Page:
Inside Out Turned Upside Down

All right, so I just finished watching Disney and Pixar’s newest film, Inside Out—and while I will say it was charming, creative, and not without its funny moments, I left with way too many questions, and several nagging story issues. I won’t be doing a whole in-depth analysis, like I did with Beauty and the Beast. This one will just be a review/run-down of my thoughts on Inside Out. Basically a top ten grievances list. Let’s get started.

Warning: This post does contain spoilers!


1. Stick To What You Know

The main characters in the film are Sadness, Joy, Fear, Disgust, and Anger.


They all work together in the “head” quarters of the young girl, Riley.



Each one affects Riley’s actions and mood by way of their distinguishing trait. For instance, when Anger is at the controls, Riley feels angry; when Fear takes over, Riley is afraid; and so on and so forth.

What the film suggests is that these characters’ essences mirror their names—Anger is angry, Joy is joyful, Sadness is sad…you get the picture. But throughout the movie, we see each character experience every emotion. One particular moving scene shows Joy weeping tragically over some of Riley’s lost memories. If she is Joy by essence, how can she feel sadness? Even Anger has moments of happiness, and Sadness moments of fear. They’re all over the place!

If the emotion is just their job title, it should have been so stated, because the movie really depicts each character as being exactly what their name suggests, which is contradicted by some, though not all, of their actions throughout the film. This also begs the question, how do these characters work together in such cooperation as depicted if their very natures are conflicting? Yes, one emotion can spawn another; but if Anger is always angry, don't you think he'd get mad if someone else was at the controls? Wouldn't Fear be too afraid to try and score a turn? Or Sadness to down to work, Disgust fed up with the whole operation, and Joy too wrapped up in bliss to notice anything at all? What chaos!

2. So Emotional

Inside Out seems to suggest that humans are slaves to their emotions, as Riley’s whole life is affected by the way the emotions push buttons and handle her memories. Of course, our memories and the emotions attached to them are critical pieces to our development and life decisions, but the film seems to suggest that there is no room for anything else, things like education, logic, and discipline, to name a few.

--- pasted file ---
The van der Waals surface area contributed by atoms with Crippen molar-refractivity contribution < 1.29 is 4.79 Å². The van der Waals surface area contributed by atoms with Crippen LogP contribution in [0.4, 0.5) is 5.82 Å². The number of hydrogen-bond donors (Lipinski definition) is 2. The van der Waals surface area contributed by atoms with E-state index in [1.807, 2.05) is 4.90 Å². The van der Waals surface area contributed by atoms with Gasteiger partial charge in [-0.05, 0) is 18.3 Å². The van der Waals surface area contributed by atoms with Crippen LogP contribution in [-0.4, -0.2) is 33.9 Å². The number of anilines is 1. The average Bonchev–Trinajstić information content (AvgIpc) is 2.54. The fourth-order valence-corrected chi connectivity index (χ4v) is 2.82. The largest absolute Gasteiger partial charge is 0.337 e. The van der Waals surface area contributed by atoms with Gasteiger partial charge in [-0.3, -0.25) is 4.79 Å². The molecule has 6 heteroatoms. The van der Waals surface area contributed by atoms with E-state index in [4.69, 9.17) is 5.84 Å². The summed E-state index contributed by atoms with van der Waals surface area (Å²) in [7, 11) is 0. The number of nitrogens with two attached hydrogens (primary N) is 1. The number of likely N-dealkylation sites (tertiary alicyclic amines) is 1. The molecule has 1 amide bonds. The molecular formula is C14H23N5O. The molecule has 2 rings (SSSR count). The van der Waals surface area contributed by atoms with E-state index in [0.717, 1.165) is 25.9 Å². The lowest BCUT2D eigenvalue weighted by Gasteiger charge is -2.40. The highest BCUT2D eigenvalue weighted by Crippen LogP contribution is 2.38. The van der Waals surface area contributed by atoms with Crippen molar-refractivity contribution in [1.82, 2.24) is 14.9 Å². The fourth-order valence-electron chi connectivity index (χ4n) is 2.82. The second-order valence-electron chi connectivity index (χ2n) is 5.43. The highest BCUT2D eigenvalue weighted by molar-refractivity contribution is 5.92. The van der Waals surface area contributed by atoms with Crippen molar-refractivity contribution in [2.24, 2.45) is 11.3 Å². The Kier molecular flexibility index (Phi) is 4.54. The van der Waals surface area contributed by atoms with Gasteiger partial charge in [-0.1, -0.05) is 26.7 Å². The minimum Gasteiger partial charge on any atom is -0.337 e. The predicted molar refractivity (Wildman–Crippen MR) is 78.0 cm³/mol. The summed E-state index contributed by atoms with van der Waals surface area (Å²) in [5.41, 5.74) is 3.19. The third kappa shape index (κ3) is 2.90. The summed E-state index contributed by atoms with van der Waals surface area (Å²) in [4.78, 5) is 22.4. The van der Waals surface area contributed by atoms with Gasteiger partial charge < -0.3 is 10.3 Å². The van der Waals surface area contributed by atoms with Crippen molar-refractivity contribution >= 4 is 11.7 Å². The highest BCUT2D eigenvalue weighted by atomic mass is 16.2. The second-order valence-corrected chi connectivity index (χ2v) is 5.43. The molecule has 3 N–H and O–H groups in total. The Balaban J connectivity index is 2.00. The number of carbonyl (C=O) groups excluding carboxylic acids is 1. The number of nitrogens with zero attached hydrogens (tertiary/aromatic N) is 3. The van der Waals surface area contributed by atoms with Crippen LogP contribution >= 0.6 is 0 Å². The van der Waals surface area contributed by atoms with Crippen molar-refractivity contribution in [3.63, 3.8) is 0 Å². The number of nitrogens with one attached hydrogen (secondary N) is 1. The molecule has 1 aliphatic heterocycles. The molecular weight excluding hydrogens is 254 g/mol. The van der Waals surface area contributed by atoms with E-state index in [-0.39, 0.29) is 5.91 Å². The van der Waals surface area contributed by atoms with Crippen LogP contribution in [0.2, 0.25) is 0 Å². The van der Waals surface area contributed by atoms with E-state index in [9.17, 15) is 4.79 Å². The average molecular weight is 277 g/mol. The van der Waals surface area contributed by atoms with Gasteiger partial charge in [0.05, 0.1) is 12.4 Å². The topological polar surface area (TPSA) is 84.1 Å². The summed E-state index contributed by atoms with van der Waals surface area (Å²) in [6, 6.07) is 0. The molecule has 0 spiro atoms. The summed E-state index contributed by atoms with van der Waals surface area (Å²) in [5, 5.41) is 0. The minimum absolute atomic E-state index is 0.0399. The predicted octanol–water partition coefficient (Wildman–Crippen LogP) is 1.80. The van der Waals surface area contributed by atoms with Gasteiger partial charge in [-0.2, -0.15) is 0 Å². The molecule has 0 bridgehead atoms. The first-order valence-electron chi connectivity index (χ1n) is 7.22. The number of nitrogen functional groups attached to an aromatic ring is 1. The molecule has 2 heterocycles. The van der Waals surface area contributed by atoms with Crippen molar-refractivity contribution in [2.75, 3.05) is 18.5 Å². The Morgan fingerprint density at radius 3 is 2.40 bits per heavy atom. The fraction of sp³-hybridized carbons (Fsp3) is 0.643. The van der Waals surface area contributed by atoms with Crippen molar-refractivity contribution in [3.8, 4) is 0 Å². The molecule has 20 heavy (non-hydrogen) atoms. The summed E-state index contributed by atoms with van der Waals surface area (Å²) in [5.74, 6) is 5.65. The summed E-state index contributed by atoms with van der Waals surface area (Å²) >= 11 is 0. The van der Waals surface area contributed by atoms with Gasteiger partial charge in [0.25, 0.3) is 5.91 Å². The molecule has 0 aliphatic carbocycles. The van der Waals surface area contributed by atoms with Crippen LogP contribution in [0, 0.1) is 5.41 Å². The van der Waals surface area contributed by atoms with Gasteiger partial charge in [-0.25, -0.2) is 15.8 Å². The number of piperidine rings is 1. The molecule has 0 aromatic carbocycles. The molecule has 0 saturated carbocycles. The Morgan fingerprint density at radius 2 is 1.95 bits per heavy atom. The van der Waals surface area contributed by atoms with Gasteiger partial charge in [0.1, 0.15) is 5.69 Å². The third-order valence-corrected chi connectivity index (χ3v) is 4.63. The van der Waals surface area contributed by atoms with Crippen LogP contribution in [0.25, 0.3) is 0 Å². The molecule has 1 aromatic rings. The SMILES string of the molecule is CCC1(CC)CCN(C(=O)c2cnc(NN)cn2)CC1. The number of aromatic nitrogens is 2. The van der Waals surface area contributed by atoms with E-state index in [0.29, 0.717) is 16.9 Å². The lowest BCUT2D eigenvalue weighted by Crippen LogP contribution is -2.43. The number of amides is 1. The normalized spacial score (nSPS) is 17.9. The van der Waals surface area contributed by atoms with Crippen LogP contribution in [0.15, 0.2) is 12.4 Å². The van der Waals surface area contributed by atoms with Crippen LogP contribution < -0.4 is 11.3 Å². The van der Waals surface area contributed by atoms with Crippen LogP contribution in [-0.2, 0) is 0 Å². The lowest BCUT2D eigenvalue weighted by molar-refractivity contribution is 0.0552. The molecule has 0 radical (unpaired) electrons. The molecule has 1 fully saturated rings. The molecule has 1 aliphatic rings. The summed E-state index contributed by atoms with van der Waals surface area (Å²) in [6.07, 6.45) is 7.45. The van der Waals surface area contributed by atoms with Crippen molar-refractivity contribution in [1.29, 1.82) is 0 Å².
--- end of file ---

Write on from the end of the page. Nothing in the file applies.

3. Gender Problems?

In Riley’s mind, Joy, Sadness, and Disgust are female, and Anger and Fear are male. However, in Riley’s mother’s head, all the emotions are female.


And in her father’s, all the emotions are male.


Riley’s mom’s emotions all have long hair, wear women’s clothes, and have formed, pink lips, while her father’s emotions all have moustaches, and don business garb. In fact, all the other heads we look into have emotions that are all the same gender identity as the person in whom they operate (not to mention, they also mirror the person’s complete personality, with matching hairstyles and clothes, which is not the case with Riley).

So, what’s with Riley? Her sex is obviously female, but is she having gender identity issues? Is this a subtle, subliminal comment from Disney?

4. Deep-rooted Issues

Sticking with Riley’s parents, let’s take a look at the team of emotions in their heads.

This one actually left me disturbed and saddened. In Riley, Joy appears to run the show. She rallies everyone together, gives orders, and most of the time stands at the center of the five at the control board, commanding most of Riley’s day. However, when we first get a look into Riley’s parents’ minds, we see two different emotions sitting at the center—Sadness and Anger.


Aside from the fact that the parents’ emotions physically sit and Riley’s stand (which is sad in itself), what’s disturbing is the fact that Sadness is sitting center in mom’s head, giving orders, and Anger is sitting center in dad’s, doing the same. Does this mean that mom’s main emotion is Sadness, that she’s predominantly sad? And that dad is deep down an angry person, prone to out-bursts? It would be consistent with Riley's character, who is depicted as a joyful child throughout her early life and up to the onset of the plot's conflict; an eleven year period where Joy was spearheading Riley's head's emotional operations.

But on the point of the parents' central emotional state, no comment is really made. Or is it? While I saw no indication that the father was an angry person, the mother sure hints at a few suppressed problems. Onward to number 5.

5. Dissatisfied Mother

This next one should come as no surprise, as we just learned that Sadness is at the controls for mom.